From U.S. Attorney's Office
Alleged fraudulent billings exceeded $23M
Fifteen individuals, including a doctor and four licensed chiropractors, have been accused of participating in three separate schemes that allegedly billed the Medicare and Medicaid programs for more than $23 million.
The charges filed in Brooklyn and Central Islip, Long Island, are part of a nationwide takedown by the Medicare Fraud Strike Force operations that led to charges against 92 individuals for their alleged participation in schemes to submit approximately $432 million in fraudulent claims.
The three schemes charged in the Eastern District of New York, detailed in two indictments, two criminal complaints, and other documents filed by the government, are as follows:
In the Cropsey case, nine people, including the manager and the medical director of Cropsey Medical Care PLCC in Brooklyn, were indicted in connection with an alleged health care fraud and money laundering scheme. Olga Novogorodsky, Dr. Okan Umana, Igor Ishchuk, Igor Kuleshov, Yefim Morchik, Pavel Zborovskiy and Gregory Konoplya were charged with conspiring to defraud the Medicare and Medicaid programs of more than $13 million by submitting fraudulent claims for physical therapy and other medical services.
The indictment also charges that they paid Medicare and Medicaid patients cash kickbacks to induce them to come to Cropsey and receive unnecessary medical services or to stay silent when services that were not actually provided were billed to Medicare and Medicaid.
In the Cwibeker case, four licensed chiropractors -- Melvin Cwibeker, Richard Hurwitz, Shimon Metz and Mark Samuel -- were charged with Medicare fraud and aggravated identity theft. Cwibeker, the owner of Mel Cwibeker, D.C., a chiropractic practice based in Woodmere, Long Island, has also been charged with money laundering, engaging in unlawful monetary transactions, and obstructing a federal audit.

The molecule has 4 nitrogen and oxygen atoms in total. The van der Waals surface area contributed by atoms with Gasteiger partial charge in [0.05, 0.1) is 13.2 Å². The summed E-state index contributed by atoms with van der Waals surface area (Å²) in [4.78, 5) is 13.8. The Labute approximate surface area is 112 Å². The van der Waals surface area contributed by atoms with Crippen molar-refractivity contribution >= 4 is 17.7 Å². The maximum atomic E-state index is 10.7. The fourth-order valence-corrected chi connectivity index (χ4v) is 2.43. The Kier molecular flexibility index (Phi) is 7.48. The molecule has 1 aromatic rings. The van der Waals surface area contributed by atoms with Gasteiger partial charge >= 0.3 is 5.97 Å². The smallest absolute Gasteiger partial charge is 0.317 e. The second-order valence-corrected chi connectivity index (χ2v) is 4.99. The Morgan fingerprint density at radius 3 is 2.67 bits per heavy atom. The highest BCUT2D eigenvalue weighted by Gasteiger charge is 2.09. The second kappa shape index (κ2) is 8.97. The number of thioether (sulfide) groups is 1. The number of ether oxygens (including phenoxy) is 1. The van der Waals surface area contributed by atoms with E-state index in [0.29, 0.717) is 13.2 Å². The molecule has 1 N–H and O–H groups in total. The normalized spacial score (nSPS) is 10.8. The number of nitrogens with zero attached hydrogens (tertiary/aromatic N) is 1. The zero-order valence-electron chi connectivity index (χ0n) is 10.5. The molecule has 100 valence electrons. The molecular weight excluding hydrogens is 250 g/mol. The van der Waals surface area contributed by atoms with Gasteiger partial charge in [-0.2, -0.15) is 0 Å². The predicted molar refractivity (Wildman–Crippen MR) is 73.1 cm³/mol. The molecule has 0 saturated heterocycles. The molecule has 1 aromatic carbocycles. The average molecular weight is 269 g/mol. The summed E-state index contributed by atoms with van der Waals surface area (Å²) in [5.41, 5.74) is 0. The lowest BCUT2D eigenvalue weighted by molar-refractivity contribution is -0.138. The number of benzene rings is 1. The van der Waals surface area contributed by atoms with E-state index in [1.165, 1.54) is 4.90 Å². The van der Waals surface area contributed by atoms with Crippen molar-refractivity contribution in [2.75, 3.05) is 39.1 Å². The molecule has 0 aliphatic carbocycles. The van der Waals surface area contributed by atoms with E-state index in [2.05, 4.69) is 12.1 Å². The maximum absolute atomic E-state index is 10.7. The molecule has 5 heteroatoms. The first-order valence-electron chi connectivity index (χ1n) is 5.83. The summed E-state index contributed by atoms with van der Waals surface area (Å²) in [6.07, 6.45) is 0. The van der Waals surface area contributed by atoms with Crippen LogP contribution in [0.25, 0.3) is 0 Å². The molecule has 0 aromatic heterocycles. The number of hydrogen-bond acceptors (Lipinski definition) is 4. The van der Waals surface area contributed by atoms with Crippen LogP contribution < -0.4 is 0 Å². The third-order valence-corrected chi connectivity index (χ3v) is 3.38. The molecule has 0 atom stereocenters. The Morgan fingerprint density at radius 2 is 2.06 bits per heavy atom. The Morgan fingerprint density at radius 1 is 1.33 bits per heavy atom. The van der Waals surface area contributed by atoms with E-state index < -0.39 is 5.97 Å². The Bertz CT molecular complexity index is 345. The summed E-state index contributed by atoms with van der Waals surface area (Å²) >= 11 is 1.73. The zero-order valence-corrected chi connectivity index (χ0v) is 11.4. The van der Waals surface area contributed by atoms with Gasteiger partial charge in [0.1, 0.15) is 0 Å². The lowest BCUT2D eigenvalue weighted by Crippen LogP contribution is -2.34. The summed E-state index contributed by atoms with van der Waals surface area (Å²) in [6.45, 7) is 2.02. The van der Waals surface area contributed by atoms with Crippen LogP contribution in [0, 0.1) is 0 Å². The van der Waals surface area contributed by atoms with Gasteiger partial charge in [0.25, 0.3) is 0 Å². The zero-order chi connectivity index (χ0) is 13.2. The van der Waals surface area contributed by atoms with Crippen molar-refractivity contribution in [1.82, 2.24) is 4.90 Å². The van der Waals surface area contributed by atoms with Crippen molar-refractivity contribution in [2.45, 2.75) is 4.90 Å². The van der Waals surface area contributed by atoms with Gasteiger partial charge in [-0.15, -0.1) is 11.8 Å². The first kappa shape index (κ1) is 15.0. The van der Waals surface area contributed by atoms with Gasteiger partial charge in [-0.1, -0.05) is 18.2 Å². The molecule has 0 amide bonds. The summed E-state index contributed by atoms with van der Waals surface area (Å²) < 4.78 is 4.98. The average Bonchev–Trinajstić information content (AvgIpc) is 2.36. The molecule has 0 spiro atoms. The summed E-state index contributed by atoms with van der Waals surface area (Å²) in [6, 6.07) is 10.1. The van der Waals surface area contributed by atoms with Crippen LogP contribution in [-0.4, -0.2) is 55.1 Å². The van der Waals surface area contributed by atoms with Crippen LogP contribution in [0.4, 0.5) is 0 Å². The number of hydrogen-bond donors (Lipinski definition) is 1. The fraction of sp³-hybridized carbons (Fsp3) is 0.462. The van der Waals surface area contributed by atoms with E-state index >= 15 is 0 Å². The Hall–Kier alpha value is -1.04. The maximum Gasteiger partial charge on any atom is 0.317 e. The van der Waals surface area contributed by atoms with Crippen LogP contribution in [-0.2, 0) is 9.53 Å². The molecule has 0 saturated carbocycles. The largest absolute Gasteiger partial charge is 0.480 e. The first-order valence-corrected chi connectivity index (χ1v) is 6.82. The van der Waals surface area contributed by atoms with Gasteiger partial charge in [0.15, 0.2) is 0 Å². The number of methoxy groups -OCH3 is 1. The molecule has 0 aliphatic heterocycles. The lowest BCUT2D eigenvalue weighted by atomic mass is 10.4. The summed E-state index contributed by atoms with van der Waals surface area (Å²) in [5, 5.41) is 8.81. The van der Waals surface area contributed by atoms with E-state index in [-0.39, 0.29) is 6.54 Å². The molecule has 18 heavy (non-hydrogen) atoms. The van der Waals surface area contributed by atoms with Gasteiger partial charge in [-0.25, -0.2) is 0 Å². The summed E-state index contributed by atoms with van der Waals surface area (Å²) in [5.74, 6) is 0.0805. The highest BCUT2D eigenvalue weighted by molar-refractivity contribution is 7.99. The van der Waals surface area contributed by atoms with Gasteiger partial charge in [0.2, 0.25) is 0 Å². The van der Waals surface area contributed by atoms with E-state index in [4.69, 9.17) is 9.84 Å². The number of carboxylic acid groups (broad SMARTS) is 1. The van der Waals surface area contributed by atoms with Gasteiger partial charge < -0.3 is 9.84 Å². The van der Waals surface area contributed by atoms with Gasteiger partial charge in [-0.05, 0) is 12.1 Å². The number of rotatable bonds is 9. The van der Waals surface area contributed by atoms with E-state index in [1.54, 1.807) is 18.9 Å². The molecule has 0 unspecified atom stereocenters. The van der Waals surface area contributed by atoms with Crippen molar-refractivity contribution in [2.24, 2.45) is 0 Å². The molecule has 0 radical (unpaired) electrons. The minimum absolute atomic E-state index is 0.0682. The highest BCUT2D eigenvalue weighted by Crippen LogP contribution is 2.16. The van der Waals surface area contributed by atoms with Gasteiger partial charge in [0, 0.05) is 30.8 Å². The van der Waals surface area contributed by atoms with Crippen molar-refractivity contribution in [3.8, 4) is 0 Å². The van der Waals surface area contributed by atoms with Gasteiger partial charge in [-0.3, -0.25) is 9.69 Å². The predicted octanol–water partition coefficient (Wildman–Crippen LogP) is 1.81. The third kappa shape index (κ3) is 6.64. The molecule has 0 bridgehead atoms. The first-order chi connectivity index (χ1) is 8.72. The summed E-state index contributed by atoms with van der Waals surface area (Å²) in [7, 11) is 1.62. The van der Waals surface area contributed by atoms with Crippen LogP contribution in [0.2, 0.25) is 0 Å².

The indictment charges that the defendants contracted patients who lived in assisted living facilities, many of whom were elderly and had physical and mental disabilities, to provide chiropractic services. Although the defendants failed to provide these patients with legitimate chiropractic services, they allegedly submitted $6.4 million in fraudulent billings, over a six-year period, to the Medicare program.
In the Mega-Line case, Yevgeniy Pikus, the office manager of a medical clinic in Rego Park, Queens, and Rafik Gavrielov, the owner of Mega-Line, an ambulette service in Queens, were charged with conspiring to pay cash kickbacks to Medicare and Medicaid beneficiaries. The defendants used at least two ambulette services to transport seniors to and from their residences for medical appointments.
To induce beneficiaries to use their medical and ambulette services, the defendants paid the beneficiaries cash kickbacks, in violation of the federal anti-kickback statute, according to the indictment.
“All of the defendants charged here today allegedly took advantage of programs designed to provide assistance to the most needy, subverting them to their own ends. Doctors, chiropractors, and other medical professionals who defraud Medicare and Medicaid are on notice that they will be investigated and prosecuted,” said Loretta Lynch, U.S. attorney for the Eastern District, located in Brooklyn.